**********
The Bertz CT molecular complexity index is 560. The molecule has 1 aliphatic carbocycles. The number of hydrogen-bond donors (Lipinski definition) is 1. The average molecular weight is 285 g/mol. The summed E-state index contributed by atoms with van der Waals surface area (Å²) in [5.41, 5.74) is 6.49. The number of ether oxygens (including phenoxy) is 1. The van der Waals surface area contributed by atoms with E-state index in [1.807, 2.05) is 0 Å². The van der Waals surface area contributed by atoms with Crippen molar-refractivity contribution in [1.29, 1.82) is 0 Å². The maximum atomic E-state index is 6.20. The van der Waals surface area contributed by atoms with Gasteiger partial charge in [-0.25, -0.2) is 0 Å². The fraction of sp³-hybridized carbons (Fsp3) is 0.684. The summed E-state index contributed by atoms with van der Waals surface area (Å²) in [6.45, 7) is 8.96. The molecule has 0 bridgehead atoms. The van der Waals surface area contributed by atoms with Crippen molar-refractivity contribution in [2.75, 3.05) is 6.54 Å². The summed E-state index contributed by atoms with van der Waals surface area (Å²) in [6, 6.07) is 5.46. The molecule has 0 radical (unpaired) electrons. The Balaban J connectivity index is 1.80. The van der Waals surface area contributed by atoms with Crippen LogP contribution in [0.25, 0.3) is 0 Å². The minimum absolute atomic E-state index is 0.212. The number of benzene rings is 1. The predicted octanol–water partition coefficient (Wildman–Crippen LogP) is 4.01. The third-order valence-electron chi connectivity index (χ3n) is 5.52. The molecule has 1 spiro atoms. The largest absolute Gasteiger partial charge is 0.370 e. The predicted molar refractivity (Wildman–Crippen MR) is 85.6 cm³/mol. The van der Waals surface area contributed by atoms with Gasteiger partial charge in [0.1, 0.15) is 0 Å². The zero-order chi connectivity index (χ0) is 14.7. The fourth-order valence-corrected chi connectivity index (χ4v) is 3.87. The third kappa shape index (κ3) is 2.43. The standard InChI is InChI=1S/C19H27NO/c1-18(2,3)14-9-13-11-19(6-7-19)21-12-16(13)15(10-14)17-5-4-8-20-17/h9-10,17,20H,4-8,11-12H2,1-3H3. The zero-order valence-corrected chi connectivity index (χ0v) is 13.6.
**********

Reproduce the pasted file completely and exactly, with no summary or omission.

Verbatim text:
The Bertz CT molecular complexity index is 560. The molecule has 1 aliphatic carbocycles. The number of hydrogen-bond donors (Lipinski definition) is 1. The average molecular weight is 285 g/mol. The summed E-state index contributed by atoms with van der Waals surface area (Å²) in [5.41, 5.74) is 6.49. The number of ether oxygens (including phenoxy) is 1. The van der Waals surface area contributed by atoms with E-state index in [1.807, 2.05) is 0 Å². The van der Waals surface area contributed by atoms with Crippen molar-refractivity contribution in [1.29, 1.82) is 0 Å². The maximum atomic E-state index is 6.20. The van der Waals surface area contributed by atoms with Gasteiger partial charge in [-0.25, -0.2) is 0 Å². The fraction of sp³-hybridized carbons (Fsp3) is 0.684. The summed E-state index contributed by atoms with van der Waals surface area (Å²) in [6.45, 7) is 8.96. The molecule has 0 bridgehead atoms. The van der Waals surface area contributed by atoms with Crippen molar-refractivity contribution in [2.75, 3.05) is 6.54 Å². The summed E-state index contributed by atoms with van der Waals surface area (Å²) in [6, 6.07) is 5.46. The molecule has 0 radical (unpaired) electrons. The Balaban J connectivity index is 1.80. The van der Waals surface area contributed by atoms with Crippen LogP contribution in [0.25, 0.3) is 0 Å². The minimum absolute atomic E-state index is 0.212. The number of benzene rings is 1. The predicted octanol–water partition coefficient (Wildman–Crippen LogP) is 4.01. The third-order valence-electron chi connectivity index (χ3n) is 5.52. The molecule has 1 spiro atoms. The largest absolute Gasteiger partial charge is 0.370 e. The predicted molar refractivity (Wildman–Crippen MR) is 85.6 cm³/mol. The van der Waals surface area contributed by atoms with Gasteiger partial charge in [0.1, 0.15) is 0 Å². The zero-order chi connectivity index (χ0) is 14.7. The fourth-order valence-corrected chi connectivity index (χ4v) is 3.87. The third kappa shape index (κ3) is 2.43. The standard InChI is InChI=1S/C19H27NO/c1-18(2,3)14-9-13-11-19(6-7-19)21-12-16(13)15(10-14)17-5-4-8-20-17/h9-10,17,20H,4-8,11-12H2,1-3H3. The zero-order valence-corrected chi connectivity index (χ0v) is 13.6.